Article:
[asdf-devel] Operation inheritance usage

Faré fahree at gmail.com
Thu Mar 22 07:37:18 UTC 2012

On Thu, Mar 22, 2012 at 02:05, Dmitriy Ivanov <divanov11 at gmail.com> wrote:
> An object-oriented basis for handling operations is a bright idea. But it
> makes many things too complicated and gives no answer to theoretical
> problems like the above (are (c . o1) and (c . o2) the same action?). I
> wonder if it provides much benefit in practice.
CL evolved before programming language people started insisting on
clean semantics. When each and every CONS is stateful, not to mention
objects, the meaning of "the same" becomes moot. See the classic
hbaker essay on equality.

> It seems that using keyword designators like :compile-op, :load-op and the
> like and methods with  the eql specializers would be enough to many
> applications. And accompanying all the methods with an additional parameter
> to pass operation properties (or make them accept key arguments). That is
> the way some old defsystem libraries are doing.
I have read about them, but I have no working experience with old
defsystem libraries.

> Another question I have got is the relationship between ASDF and LispWorks
> defsystem rules. LW definitions are quite obvious.
> :caused-by
> If any of dependee actions are already in the current plan (as a result of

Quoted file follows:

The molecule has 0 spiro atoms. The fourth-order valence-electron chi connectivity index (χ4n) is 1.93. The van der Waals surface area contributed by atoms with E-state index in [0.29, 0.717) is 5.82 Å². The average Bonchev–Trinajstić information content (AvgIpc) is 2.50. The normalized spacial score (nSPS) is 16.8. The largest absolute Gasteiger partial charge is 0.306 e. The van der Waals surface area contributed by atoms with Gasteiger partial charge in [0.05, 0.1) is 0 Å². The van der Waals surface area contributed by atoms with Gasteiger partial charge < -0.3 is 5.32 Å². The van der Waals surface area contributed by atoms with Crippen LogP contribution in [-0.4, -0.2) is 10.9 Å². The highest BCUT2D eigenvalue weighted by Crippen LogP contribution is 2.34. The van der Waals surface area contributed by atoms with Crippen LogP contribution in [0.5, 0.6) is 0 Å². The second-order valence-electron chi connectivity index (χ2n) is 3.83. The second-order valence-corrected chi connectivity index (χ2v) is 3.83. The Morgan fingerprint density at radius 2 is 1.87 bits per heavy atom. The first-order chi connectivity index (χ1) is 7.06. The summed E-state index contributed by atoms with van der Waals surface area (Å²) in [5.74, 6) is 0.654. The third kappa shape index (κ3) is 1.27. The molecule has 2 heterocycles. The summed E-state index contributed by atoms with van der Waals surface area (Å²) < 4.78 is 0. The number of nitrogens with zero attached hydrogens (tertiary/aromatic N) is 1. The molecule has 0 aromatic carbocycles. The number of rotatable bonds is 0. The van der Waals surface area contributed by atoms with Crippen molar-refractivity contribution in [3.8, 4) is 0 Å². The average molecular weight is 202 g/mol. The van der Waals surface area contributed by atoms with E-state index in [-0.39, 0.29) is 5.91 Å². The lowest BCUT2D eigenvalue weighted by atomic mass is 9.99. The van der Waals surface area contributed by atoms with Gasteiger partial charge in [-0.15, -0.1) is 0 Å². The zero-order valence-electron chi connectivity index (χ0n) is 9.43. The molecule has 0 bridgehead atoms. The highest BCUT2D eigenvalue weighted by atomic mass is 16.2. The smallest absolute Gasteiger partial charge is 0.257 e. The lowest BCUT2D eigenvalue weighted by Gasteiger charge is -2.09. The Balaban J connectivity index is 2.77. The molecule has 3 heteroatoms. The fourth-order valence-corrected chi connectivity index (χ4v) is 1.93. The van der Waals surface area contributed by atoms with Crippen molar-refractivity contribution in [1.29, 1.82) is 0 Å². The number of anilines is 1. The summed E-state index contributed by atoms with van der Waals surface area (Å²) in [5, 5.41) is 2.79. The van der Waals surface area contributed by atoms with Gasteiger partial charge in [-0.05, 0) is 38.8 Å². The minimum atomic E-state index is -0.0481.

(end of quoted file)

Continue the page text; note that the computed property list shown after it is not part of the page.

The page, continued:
> other rules executing successfully, or as a result of default system
> behavior), they trigger successful execution of this rule, i.e. the
> operation on the target component.
> :requires
> The actions that need to be performed before the rule can execute
> successfully. This is a list of operation-component descriptions that should
> be planned before the action on the target component.
> In my understanding, ASDF :in-order-to is equivalent to :caused-by, and
> :do-first is equivalent :requires. Is this correct?
Sounds about right.

I would even rename the ASDF ones to match the LispWorks name,
if I were sure to fix all the references (Are there any beyond ASDF and POIU?).

—♯ƒ • François-René ÐVB Rideau •Reflection&Cybernethics• http://fare.tunes.org
Schemer: "Buddha is small, clean, and serious."
Lispnik: "Buddha is big, has hairy armpits, and laughs."  — Nikodemus Siivola

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